I always feel terrible when I hear about someone who has been ripped off or fallen for a scam that ended up costing them a ton of money.
But, as you know, there are scammers out there everywhere and they’re always trying to get as much cash as they can off of unsuspecting people.
So what products tend to prey on folks who maybe aren’t super aware?
Let’s see what AskReddit users had to say about this.
“I tried to sell window, door, and bathroom luxury remodels to people lower income areas because my boss said they were more desperate and will pay a little extra to get any sort of help.
I left that job real fast after she told me that I was being too nice and I should use my ability to be empathetic to lure people in then aggressively pressure them into buying.
Life force got drained a little bit.”
2. You need to be saved!
It’s Evil on another level.
There’s a guy that sells magic water, has been conning people for decades.”
3. That’s true.
“A lot of those fitness products on Instagram.
There’s no easy way to a good body I’m afraid.”
4. Snake oil salesmen.
“Snake Oil products, the miracle “DOCTORS WON’T TELL YOU ABOUT X PLANT EXTRACT/OIL/WATER” and then it does absolutely nothing but make you feel sad you’ve paid an exorbitant price for it.
An example I just ran across recent is Moringa Oil, which if you read the list of things it can do you’d think you’ll regrow your limbs with a drop of it.”
5. I’ve heard a lot about these…
I can’t believe they still exist after ripping people off for so many years…”
6. Smoke ’em up.
It preys on vunerable, easily influenced people. Which is worse IMO because those people are often teenagers.
I know some smart, skillful people who were broke because they started smoking at a young age and were heavily addicted to smoking.”
7. Need some money?
“Payday loans. What a bunch of vultures.
I work in consumer finance.
I can confirm the rest of the industry views them as bandits.”
“Anything with the word “detox” in it that claims to do so.
Spoiler alert: your kidneys do that for free.”
9. You shall be healed.
I get they’re against big pharma and yeah sure, a lot of conspiracy theories might be true, but if healing stones did work, do those people honestly not think they would have monetized the sh*t out of them themselves?”
10. Pretty pricey.
“Massively-expensive engagement rings.
I get it, you want something unique and memorable, but for the love of God, don’t drop more than you can afford on it! Unless you sh*t money, don’t buy 10, 50, 100k rings! They’re overpriced, and you can prove that yourself by trying to re-sell them.
Now if you inherited it from your grandparents, that’s another story.
In a similar vein, weddings. It is completely possible to have a great wedding for a low price.
Don’t go into debt over it!”
11. Easy to get sucked in.
“Gambling. Especially online gambling.
But really anything these days. There have been decades of research into how to manipulate people for profit (advertising, how places are set up etc) and I really hate the attitude of “buyer beware” or “they should have known”.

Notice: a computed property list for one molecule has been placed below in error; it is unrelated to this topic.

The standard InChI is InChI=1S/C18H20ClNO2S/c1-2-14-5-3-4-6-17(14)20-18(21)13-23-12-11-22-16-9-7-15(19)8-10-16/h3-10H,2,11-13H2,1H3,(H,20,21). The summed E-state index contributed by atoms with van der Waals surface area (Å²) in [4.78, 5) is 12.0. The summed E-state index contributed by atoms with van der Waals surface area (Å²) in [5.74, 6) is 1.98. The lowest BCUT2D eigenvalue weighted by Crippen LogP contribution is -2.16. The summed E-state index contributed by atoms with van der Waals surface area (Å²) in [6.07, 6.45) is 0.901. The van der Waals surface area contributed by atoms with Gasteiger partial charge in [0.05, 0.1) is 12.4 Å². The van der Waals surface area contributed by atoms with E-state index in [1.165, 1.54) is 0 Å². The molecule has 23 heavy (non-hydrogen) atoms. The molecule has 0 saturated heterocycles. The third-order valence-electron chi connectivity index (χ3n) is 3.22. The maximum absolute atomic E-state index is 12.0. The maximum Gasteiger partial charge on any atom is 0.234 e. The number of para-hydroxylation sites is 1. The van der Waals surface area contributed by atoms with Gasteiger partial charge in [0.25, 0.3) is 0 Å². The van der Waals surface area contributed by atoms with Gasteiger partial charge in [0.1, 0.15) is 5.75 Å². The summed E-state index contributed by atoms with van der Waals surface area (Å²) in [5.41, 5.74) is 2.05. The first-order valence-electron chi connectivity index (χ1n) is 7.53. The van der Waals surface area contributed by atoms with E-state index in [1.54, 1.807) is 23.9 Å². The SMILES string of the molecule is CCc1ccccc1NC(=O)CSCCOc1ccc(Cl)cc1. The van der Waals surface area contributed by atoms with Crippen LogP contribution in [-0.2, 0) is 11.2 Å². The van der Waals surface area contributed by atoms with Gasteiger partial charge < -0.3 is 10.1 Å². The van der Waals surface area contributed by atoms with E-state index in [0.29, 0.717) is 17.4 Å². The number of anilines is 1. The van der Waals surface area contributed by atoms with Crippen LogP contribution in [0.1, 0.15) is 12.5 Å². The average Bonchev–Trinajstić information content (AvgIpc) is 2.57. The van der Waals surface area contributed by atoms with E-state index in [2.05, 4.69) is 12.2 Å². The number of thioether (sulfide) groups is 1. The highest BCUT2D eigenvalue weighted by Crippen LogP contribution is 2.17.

If I con an old lady out of her savings its a crime. If a company sells her “funeral insurance” it is business.”
12. Don’t fall for this.
““Make $10,000 per month with my easy stock market system*, which I’m giving to you for only $19.95 with a 30 day money back guarantee**. But only if you call in the next five minutes.”
*May not be easy, may not be an actual system. You will loose money if you purchase this product. We make no claim that this system will produce any actual profit. May not be an actual “system.” We make no claim to know what “system” actually means.
Actors were compensated for their appearance in this ad. We are not financial experts and nothing in this ad should be taken as legitimate financial advice. If you spend $19.95 on this rubbish, may God have mercy on your soul.
**Money back guarantee only good in American Samoa and the Virgin Islands.”
“Herbalife. I’m from a poor, mostly Latino community in California. So many people here fall for it. Unfortunately, one of those people includes my father.
My family has always lived pretty much paycheck to paycheck, so I’m not surprised that someone convinced my father that this would make him money. He’s been saying for years that he would make this work. I don’t know if it actually leaves him with any extra income, but he certainly hasn’t risen to the middle class or anything of the sort.
Worst thing is, he’s not even trying to con others into buying the products – he wholeheartedly believes in their effectiveness. I hate that their business model preys not only on the stupid, but on the desperate and poor.
I honestly wish I could convince my father to spend his money and energy elsewhere, but I think he needs to come to that realization himself. I don’t know if he ever will.”
Okay, now we want to hear from you.
What products do you think really prey on people who aren’t too bright.
Talk to us in the comments and tell us what you think. Thanks!